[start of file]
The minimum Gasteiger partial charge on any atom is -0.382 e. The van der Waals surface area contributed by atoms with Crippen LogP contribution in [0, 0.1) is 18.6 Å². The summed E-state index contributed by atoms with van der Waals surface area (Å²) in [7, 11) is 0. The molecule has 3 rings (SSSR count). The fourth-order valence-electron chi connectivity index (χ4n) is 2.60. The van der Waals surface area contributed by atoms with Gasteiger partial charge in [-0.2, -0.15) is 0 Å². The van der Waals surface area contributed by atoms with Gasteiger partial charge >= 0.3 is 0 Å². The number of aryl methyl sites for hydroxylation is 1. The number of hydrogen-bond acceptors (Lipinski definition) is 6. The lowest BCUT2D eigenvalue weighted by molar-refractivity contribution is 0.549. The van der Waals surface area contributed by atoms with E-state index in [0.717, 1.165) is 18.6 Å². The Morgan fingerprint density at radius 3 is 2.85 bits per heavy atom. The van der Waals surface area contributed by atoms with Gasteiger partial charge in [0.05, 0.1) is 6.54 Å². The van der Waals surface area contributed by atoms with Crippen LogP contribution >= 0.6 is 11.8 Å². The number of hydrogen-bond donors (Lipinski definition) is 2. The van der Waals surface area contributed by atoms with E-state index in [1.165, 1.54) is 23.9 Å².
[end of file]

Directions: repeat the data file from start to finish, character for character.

The minimum Gasteiger partial charge on any atom is -0.382 e. The van der Waals surface area contributed by atoms with Crippen LogP contribution in [0, 0.1) is 18.6 Å². The summed E-state index contributed by atoms with van der Waals surface area (Å²) in [7, 11) is 0. The molecule has 3 rings (SSSR count). The fourth-order valence-electron chi connectivity index (χ4n) is 2.60. The van der Waals surface area contributed by atoms with Gasteiger partial charge in [-0.2, -0.15) is 0 Å². The van der Waals surface area contributed by atoms with Gasteiger partial charge >= 0.3 is 0 Å². The number of aryl methyl sites for hydroxylation is 1. The number of hydrogen-bond acceptors (Lipinski definition) is 6. The lowest BCUT2D eigenvalue weighted by molar-refractivity contribution is 0.549. The van der Waals surface area contributed by atoms with E-state index in [0.717, 1.165) is 18.6 Å². The Morgan fingerprint density at radius 3 is 2.85 bits per heavy atom. The van der Waals surface area contributed by atoms with Gasteiger partial charge in [0.05, 0.1) is 6.54 Å². The van der Waals surface area contributed by atoms with Crippen LogP contribution >= 0.6 is 11.8 Å². The number of hydrogen-bond donors (Lipinski definition) is 2. The van der Waals surface area contributed by atoms with E-state index in [1.165, 1.54) is 23.9 Å².